Wednesday, April 2, 2014

Troubles of a bridge troll

While walking home a few weeks ago, daydreaming, I saw this pipe by the 10th Street railroad bridge. It's been there a long while, but it was the first time I noticed it... and it sparked this idea of a displaced bridge troll.

Troubles of a Bridge Troll
a short tale by Meagan Eller

It didn't used to be this way. Time was, a young troll could find a vacant bridge and be set for life. Bridges were easy to find. Maybe not much traffic, but humans are slow and scare easily. And their horses, well, horses will spook unless you know how to approach them right.

But those days... those days are gone. 

I thought I had found a perfect bridge. Not too big, a ready place to live underneath. I should have been suspicious. 

Those humans, they're tricky. Like vermin, they spread all over. And engineer (that's one of those fancy human words) a place to suit them. Time was, they were a good kind of vermin, easy pickings. 

I miss those days. I miss the days before they tore down my bridge. No, it was before that, before they stopped using my bridge. 

I had a nice wooden bridge over a stream. Plenty of water, critters to keep me company, the gentle creak of the wooden planks lulling me to sleep at night. My bridge wasn't a very busy bridge, but there were enough humans to keep me in business. 

Then one day it changed. A new bridge was built just up the stream. I watched them build it. At first I wasn't sure what they were building. There was already a bridge here, just a little ways down the stream. But sure enough, it was a new bridge. And they just stopped crossing mine. 

By the time I realized what had happened, a young troll had taken up residence under that new bridge. Business didn't seem to be going well, anyway, what with those fast carts racing over. Maybe it was better they weren't on my nice wooden bridge. My bridge wouldn't have been the same.

Ah, what does it matter? Old bridge, new bridge. My home was worthless. A troll shouldn't have to up and move bridges like that. Not at my age. That should have been my bridge for life.

But move I did. That's how I wound up here. In this tiny cave, under a useless bridge. I'm too old to move again. And chances are I wouldn't find a bridge worth having if I did. I'll just wait out my time, watching the fast cars (that's what the humans call them) go by, groaning as the bridge above my head shakes each time one of those big heavy trains rumbles over my bridge. 

You see, it not be easy for a bridge troll nowadays, but at least I have a bridge. I'll get by. That's what us trolls do.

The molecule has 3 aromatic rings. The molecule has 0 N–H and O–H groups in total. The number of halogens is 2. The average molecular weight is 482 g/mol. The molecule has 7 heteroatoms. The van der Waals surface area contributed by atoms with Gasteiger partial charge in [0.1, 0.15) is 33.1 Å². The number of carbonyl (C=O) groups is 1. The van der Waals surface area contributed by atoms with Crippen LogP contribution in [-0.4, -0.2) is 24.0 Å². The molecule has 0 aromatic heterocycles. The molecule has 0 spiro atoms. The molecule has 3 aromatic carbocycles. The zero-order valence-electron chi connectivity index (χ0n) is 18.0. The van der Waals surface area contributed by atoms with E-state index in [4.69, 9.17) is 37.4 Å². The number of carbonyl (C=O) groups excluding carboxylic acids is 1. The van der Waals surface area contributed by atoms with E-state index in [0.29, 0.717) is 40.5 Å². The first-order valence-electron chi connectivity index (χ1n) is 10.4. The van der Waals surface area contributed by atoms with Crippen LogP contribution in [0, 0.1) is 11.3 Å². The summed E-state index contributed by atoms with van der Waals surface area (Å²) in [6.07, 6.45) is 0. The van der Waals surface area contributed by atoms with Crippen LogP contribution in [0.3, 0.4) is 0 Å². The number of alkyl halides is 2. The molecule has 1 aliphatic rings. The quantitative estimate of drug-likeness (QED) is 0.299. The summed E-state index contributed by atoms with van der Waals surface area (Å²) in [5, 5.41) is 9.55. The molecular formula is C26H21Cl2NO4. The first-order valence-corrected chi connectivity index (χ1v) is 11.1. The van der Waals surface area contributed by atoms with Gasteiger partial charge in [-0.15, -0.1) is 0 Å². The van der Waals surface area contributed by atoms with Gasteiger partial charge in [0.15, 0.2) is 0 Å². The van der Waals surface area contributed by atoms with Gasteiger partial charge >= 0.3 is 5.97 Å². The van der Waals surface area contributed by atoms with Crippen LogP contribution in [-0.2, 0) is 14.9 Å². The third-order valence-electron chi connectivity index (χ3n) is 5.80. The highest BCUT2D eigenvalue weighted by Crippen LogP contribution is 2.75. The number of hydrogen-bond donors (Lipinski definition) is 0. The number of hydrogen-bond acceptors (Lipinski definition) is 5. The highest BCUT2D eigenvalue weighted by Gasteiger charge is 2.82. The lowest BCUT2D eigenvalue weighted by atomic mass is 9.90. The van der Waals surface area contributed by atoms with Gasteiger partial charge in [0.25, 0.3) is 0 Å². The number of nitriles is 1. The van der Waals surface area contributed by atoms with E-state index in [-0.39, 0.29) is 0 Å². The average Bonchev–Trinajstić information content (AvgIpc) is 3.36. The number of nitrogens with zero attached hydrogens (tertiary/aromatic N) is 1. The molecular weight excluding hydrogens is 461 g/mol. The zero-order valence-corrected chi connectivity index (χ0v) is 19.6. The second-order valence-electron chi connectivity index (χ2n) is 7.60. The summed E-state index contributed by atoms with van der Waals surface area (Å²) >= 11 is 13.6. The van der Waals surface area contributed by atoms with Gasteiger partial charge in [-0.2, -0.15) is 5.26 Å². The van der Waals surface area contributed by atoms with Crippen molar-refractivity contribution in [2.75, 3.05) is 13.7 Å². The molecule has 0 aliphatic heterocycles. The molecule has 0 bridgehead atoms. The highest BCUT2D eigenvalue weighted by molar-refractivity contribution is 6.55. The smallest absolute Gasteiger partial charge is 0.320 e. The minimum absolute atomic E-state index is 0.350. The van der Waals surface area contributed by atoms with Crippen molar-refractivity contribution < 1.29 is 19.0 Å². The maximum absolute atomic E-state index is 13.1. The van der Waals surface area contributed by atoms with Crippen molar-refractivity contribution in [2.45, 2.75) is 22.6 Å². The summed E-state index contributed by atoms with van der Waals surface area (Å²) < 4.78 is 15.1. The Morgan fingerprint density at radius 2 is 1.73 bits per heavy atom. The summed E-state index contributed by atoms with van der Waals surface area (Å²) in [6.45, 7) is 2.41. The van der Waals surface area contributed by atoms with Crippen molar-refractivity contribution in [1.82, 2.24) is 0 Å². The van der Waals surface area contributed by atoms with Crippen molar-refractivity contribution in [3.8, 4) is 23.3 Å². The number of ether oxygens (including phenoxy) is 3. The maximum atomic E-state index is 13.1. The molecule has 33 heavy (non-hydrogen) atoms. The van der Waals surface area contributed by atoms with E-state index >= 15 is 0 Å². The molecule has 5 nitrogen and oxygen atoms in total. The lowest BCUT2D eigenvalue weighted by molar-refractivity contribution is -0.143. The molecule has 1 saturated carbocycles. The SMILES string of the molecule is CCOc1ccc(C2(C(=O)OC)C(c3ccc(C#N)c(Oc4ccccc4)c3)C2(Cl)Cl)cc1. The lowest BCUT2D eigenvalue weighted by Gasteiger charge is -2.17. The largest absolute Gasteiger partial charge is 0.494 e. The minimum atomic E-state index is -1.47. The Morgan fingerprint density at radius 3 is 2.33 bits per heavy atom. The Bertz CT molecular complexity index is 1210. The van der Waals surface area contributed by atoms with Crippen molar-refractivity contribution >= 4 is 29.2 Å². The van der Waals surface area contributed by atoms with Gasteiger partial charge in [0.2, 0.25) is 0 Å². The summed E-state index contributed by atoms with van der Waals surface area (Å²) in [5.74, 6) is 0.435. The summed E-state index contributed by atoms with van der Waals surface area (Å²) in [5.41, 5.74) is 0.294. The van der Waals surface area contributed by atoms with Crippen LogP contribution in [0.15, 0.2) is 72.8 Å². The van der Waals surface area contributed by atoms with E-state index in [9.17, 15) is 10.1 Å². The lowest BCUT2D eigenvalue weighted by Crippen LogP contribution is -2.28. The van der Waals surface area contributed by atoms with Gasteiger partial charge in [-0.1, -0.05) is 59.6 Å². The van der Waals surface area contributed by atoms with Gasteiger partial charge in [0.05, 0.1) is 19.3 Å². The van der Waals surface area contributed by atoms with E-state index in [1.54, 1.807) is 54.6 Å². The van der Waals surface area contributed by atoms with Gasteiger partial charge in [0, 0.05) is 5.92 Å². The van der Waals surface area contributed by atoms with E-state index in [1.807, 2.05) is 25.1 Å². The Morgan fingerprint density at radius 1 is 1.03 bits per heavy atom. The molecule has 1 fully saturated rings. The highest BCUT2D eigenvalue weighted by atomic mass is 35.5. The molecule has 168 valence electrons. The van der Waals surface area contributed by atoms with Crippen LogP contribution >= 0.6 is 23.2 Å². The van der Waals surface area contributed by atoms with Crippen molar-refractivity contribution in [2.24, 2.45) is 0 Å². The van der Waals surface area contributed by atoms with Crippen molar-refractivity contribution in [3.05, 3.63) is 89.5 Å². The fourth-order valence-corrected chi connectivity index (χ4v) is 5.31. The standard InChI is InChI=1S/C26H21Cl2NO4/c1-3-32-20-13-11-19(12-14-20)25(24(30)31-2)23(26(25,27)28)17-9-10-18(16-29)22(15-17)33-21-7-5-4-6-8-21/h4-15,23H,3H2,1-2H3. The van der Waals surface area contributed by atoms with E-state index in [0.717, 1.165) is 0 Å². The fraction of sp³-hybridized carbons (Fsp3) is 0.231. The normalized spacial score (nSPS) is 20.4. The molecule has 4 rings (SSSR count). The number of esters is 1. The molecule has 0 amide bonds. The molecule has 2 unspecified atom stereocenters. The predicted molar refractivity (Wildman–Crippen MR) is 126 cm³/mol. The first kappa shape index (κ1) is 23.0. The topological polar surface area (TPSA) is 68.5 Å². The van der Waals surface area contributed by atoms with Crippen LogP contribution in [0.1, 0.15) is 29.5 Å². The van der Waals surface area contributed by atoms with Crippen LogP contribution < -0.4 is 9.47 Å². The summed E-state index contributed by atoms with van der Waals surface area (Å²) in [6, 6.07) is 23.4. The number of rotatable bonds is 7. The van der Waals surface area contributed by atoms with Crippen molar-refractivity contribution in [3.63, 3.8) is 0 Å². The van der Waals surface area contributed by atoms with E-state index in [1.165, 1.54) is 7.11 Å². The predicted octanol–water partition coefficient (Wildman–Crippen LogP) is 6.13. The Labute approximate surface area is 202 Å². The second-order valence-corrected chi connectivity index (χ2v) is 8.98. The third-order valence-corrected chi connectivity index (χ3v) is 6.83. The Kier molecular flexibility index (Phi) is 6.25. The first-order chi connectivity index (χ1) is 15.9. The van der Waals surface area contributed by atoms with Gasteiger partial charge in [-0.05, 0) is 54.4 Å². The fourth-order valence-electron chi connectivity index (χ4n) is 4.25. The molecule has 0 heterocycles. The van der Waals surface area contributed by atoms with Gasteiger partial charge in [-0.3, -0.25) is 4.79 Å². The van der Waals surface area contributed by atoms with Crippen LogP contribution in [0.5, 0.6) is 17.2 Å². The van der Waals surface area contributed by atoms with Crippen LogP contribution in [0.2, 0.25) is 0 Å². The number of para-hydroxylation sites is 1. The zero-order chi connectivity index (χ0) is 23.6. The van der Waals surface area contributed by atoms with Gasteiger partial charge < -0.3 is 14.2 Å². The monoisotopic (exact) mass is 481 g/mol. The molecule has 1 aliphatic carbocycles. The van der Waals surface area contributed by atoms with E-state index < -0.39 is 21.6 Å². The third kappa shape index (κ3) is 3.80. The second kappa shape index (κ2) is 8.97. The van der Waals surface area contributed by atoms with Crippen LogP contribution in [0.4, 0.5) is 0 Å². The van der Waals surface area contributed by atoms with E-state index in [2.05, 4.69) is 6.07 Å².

Building an imaginary world

I like to build jigsaw puzzles; the boys like to build theirs too. Right now they are especially interested in a map puzzle that belonged to my sister and me when we were little. One side is the United States, with each state a puzzle piece. The flip side is the world. They are very into maps right now.

I recently treated myself to the Game of Thrones 4D Puzzle of Westeros. The puzzle consists of 3 layers. The first is a map of Westeros.

Wil helping build layer 1.
The boys thought that was the coolest thing. We had to explain that Westeros was an imaginary world from a series of books. They think it looks like Great Britain.

Completed layer 1.
They were impatient to get to the fun layers, the foam layer 2 and the 3D plastic buildings of layer 3. It took 3 days to finish layer 1. Yes, they did fit a couple of pieces in, but layer 1 was mostly beyond their skill level.

Completed layer 2.
They were able to help a bit more with layer 2. The pieces are bigger, plus they could match some of the locations to the completed layer 1.

Completed puzzle, all 3 layers.
After layer 2 came the fun of layer 3. This was what they had been waiting for! For layer 3, the main locations are cast in plastic, along with generic town and castle pieces and battle and location flags. The foam castles are removed and the plastic ones put in their place.

The boys with the completed puzzle.

Yep, they really liked this puzzle. Now they want similar puzzles for real world locations. I have to admit, that would be a cool idea and a great way to learn history. Imagine the different layers as different time periods and flags to mark important events.